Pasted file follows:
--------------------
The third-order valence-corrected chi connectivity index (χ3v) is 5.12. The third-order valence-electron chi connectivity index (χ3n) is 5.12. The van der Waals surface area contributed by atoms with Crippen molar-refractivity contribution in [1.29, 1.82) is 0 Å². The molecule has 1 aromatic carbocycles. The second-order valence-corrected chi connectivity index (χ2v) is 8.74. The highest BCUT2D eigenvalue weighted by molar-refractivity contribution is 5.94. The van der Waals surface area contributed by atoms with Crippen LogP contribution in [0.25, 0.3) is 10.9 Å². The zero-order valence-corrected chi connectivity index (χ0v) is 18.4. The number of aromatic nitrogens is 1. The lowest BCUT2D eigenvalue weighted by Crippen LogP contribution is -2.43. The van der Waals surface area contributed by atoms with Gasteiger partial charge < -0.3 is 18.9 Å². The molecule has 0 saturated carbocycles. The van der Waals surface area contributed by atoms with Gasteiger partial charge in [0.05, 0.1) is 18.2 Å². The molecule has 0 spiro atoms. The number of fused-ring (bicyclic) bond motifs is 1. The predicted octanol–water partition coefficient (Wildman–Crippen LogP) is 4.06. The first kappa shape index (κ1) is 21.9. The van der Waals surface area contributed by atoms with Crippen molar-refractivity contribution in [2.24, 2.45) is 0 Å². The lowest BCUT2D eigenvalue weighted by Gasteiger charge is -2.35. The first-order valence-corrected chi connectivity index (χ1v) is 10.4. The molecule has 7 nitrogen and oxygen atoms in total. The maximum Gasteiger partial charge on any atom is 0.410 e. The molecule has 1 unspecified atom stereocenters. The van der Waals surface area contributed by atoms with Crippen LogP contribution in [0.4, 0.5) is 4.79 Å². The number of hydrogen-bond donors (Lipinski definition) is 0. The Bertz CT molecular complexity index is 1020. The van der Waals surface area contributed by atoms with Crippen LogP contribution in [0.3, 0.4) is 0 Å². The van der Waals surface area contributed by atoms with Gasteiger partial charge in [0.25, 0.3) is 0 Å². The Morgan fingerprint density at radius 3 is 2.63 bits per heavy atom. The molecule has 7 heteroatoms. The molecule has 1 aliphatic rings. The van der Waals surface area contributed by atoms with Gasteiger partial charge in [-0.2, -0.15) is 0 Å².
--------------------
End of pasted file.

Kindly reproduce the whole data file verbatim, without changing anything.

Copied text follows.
The third-order valence-corrected chi connectivity index (χ3v) is 5.12. The third-order valence-electron chi connectivity index (χ3n) is 5.12. The van der Waals surface area contributed by atoms with Crippen molar-refractivity contribution in [1.29, 1.82) is 0 Å². The molecule has 1 aromatic carbocycles. The second-order valence-corrected chi connectivity index (χ2v) is 8.74. The highest BCUT2D eigenvalue weighted by molar-refractivity contribution is 5.94. The van der Waals surface area contributed by atoms with Crippen LogP contribution in [0.25, 0.3) is 10.9 Å². The zero-order valence-corrected chi connectivity index (χ0v) is 18.4. The number of aromatic nitrogens is 1. The lowest BCUT2D eigenvalue weighted by Crippen LogP contribution is -2.43. The van der Waals surface area contributed by atoms with Gasteiger partial charge < -0.3 is 18.9 Å². The molecule has 0 saturated carbocycles. The van der Waals surface area contributed by atoms with Gasteiger partial charge in [0.05, 0.1) is 18.2 Å². The molecule has 0 spiro atoms. The number of fused-ring (bicyclic) bond motifs is 1. The predicted octanol–water partition coefficient (Wildman–Crippen LogP) is 4.06. The first kappa shape index (κ1) is 21.9. The van der Waals surface area contributed by atoms with Crippen molar-refractivity contribution in [2.24, 2.45) is 0 Å². The lowest BCUT2D eigenvalue weighted by Gasteiger charge is -2.35. The first-order valence-corrected chi connectivity index (χ1v) is 10.4. The molecule has 7 nitrogen and oxygen atoms in total. The maximum Gasteiger partial charge on any atom is 0.410 e. The molecule has 1 unspecified atom stereocenters. The van der Waals surface area contributed by atoms with Crippen LogP contribution in [0.4, 0.5) is 4.79 Å². The number of hydrogen-bond donors (Lipinski definition) is 0. The Bertz CT molecular complexity index is 1020. The van der Waals surface area contributed by atoms with Crippen LogP contribution in [0.3, 0.4) is 0 Å². The van der Waals surface area contributed by atoms with Gasteiger partial charge in [0.25, 0.3) is 0 Å². The Morgan fingerprint density at radius 3 is 2.63 bits per heavy atom. The molecule has 7 heteroatoms. The molecule has 1 aliphatic rings. The van der Waals surface area contributed by atoms with Gasteiger partial charge in [-0.2, -0.15) is 0 Å².